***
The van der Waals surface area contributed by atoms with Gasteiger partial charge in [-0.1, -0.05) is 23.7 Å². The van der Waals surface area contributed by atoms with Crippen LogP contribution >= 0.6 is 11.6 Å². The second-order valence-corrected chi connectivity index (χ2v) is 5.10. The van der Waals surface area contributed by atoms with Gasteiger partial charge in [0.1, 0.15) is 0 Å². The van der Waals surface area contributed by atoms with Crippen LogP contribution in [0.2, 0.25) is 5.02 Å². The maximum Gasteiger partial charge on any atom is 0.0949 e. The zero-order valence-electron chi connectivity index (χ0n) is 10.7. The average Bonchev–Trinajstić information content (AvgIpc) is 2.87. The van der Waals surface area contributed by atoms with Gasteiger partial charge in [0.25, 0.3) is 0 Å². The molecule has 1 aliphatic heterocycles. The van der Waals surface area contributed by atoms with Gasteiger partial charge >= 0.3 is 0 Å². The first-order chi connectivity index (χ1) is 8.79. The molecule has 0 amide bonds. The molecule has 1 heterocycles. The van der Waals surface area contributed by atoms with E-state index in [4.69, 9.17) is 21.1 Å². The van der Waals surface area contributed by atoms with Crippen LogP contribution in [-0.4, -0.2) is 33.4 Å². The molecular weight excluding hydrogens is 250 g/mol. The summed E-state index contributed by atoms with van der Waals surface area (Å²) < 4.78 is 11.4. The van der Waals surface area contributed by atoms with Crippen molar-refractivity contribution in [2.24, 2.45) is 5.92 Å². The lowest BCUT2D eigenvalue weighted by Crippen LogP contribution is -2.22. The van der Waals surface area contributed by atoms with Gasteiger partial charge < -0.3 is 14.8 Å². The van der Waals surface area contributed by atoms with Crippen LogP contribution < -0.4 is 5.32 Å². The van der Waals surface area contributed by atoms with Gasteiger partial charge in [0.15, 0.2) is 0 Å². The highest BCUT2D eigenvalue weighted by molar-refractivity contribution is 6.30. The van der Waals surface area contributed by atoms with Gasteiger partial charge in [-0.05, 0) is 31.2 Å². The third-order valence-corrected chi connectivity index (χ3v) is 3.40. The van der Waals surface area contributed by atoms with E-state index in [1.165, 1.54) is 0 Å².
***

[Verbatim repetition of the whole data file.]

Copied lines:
The van der Waals surface area contributed by atoms with Gasteiger partial charge in [-0.1, -0.05) is 23.7 Å². The van der Waals surface area contributed by atoms with Crippen LogP contribution >= 0.6 is 11.6 Å². The second-order valence-corrected chi connectivity index (χ2v) is 5.10. The van der Waals surface area contributed by atoms with Gasteiger partial charge in [0.1, 0.15) is 0 Å². The van der Waals surface area contributed by atoms with Crippen LogP contribution in [0.2, 0.25) is 5.02 Å². The maximum Gasteiger partial charge on any atom is 0.0949 e. The zero-order valence-electron chi connectivity index (χ0n) is 10.7. The average Bonchev–Trinajstić information content (AvgIpc) is 2.87. The van der Waals surface area contributed by atoms with Gasteiger partial charge in [0.25, 0.3) is 0 Å². The molecule has 1 aliphatic heterocycles. The van der Waals surface area contributed by atoms with Gasteiger partial charge >= 0.3 is 0 Å². The first-order chi connectivity index (χ1) is 8.79. The molecule has 0 amide bonds. The molecule has 1 heterocycles. The van der Waals surface area contributed by atoms with E-state index in [4.69, 9.17) is 21.1 Å². The van der Waals surface area contributed by atoms with Crippen LogP contribution in [-0.4, -0.2) is 33.4 Å². The molecular weight excluding hydrogens is 250 g/mol. The summed E-state index contributed by atoms with van der Waals surface area (Å²) < 4.78 is 11.4. The van der Waals surface area contributed by atoms with Crippen molar-refractivity contribution in [2.24, 2.45) is 5.92 Å². The lowest BCUT2D eigenvalue weighted by Crippen LogP contribution is -2.22. The van der Waals surface area contributed by atoms with Gasteiger partial charge < -0.3 is 14.8 Å². The van der Waals surface area contributed by atoms with Crippen LogP contribution < -0.4 is 5.32 Å². The van der Waals surface area contributed by atoms with Gasteiger partial charge in [0.15, 0.2) is 0 Å². The highest BCUT2D eigenvalue weighted by molar-refractivity contribution is 6.30. The van der Waals surface area contributed by atoms with Gasteiger partial charge in [-0.05, 0) is 31.2 Å². The third-order valence-corrected chi connectivity index (χ3v) is 3.40. The van der Waals surface area contributed by atoms with E-state index in [1.165, 1.54) is 0 Å².